blocking the trackers

It’s hard to stay clean in a dirty world. I have been trying to keep my site clean and not help the surveillance capitalists (e.g. Google, Facebook, etc.) to extract data about visitors to this site. I started by getting rid of Google Analytics. It was actually liberating to no longer focus on vanity metrics. Recently I have made changes like adding plugins to my WordPress site, such as Disable Google Fonts & Disable User Gravatar. But I was still helping the silicon valley ad-tracking business.

So I used a real-time website privacy inspector, Blacklight, to show me what I was missing.

blacklight privacy detector for

The piece I overlooked, which was nicely explained by Surya Mattu, was that I was featuring embedded YouTube videos on my site. The embed feature, while convenient, was also tracking my visitors. So I deleted all the embedded videos and added plain hyperlinks. Yes, visitors will be tracked by Google if they click on them, but not if they just visit my site. It may be a game of whack-a-mole, but I am trying to do my little part to clean up this stinking mess of online tracking just to sell more crap.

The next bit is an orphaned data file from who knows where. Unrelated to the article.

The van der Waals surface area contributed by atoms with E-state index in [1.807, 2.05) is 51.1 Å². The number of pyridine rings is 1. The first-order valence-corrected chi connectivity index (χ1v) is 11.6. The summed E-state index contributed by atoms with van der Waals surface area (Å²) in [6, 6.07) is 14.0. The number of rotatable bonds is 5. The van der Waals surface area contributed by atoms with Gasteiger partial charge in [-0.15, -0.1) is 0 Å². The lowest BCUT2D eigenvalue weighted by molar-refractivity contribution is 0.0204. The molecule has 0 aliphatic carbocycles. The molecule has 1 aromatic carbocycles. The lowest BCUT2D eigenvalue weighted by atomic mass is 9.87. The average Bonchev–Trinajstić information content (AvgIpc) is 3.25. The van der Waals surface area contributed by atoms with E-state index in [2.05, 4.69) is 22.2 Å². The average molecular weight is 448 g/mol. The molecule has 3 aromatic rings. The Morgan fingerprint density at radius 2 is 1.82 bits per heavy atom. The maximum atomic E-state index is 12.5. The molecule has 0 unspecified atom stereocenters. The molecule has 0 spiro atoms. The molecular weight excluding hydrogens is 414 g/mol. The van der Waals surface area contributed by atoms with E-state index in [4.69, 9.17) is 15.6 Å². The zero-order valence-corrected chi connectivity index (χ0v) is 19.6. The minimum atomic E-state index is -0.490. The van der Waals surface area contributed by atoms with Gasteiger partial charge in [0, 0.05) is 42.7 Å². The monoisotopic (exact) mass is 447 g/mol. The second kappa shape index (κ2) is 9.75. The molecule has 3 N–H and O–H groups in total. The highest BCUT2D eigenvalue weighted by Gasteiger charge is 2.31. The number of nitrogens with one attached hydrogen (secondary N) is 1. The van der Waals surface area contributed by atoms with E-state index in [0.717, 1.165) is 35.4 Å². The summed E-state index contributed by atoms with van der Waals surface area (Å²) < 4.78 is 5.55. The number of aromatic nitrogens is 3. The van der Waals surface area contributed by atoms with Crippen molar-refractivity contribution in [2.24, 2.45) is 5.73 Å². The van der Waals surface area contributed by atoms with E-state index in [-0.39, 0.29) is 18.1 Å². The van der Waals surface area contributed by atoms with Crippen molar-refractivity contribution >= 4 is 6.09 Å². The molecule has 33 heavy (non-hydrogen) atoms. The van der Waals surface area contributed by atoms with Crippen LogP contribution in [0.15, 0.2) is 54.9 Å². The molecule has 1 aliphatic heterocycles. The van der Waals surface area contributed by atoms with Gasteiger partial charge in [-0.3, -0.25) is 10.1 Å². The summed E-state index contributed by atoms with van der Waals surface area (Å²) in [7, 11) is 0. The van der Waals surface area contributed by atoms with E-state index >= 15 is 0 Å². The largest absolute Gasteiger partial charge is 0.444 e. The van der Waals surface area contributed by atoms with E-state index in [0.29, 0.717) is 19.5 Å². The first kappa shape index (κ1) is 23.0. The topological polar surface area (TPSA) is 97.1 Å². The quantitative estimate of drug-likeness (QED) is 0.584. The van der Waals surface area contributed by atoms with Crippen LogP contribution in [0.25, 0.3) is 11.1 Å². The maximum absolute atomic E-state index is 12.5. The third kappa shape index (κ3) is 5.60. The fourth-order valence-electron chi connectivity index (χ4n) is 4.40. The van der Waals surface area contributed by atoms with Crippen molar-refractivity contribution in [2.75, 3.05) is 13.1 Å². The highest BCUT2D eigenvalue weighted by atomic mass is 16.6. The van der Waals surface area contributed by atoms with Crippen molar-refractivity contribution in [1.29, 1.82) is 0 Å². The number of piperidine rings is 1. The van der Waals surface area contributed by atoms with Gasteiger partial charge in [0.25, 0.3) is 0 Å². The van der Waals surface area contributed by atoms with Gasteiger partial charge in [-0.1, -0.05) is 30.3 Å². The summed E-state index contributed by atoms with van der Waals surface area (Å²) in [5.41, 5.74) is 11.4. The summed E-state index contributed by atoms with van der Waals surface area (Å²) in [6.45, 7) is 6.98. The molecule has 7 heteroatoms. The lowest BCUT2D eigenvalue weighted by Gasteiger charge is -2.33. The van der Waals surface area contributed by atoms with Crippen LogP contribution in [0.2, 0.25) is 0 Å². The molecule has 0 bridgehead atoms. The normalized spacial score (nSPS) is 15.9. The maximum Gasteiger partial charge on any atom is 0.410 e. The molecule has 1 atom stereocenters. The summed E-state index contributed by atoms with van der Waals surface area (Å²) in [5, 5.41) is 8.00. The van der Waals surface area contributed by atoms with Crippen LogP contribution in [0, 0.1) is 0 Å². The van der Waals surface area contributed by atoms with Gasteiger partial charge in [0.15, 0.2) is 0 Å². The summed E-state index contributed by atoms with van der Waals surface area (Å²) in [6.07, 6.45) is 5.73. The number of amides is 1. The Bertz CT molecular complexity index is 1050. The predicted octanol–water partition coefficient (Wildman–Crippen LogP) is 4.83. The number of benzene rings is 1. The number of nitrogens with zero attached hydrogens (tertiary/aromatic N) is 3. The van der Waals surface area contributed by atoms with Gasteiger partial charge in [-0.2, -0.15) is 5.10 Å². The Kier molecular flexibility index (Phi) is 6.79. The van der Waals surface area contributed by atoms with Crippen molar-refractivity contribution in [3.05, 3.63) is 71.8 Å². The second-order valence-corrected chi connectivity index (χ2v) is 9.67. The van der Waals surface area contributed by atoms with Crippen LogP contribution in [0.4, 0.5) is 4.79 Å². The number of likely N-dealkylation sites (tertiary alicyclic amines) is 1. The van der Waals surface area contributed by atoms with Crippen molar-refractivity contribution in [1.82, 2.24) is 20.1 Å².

What I have learned in doing this is how difficult it is for the average person or small business to not aid and abet the surveillance technologies that drive the current Web. If you take any website creation tool out-of-the-box, it will likely have tracking (surveillance) built in.

The game continues …

2 Responses to “blocking the trackers”

  1. Richard

    Thanks for your thoughts on this, Harold, and the info. I’m in a constant battle with the fact that so many clients need me to use G-Suite or Google Workplace as I believe they call it now. I’ve got WordPress site too, so I’ll look into this.

    • Harold Jarche

      Luckily I have not been forced to use surveillance tech for a while. I once had a client ship me a laptop to access their systems. It took 20 minutes to boot up and had keystroke logging and many other tracking devices installed. I would send myself emails to my client account and then copy & paste, to avoid this crappy system. I once saw a senior executive’s laptop shut down to install an update while he was giving a presentation. He had no control over his machine. It was insane.


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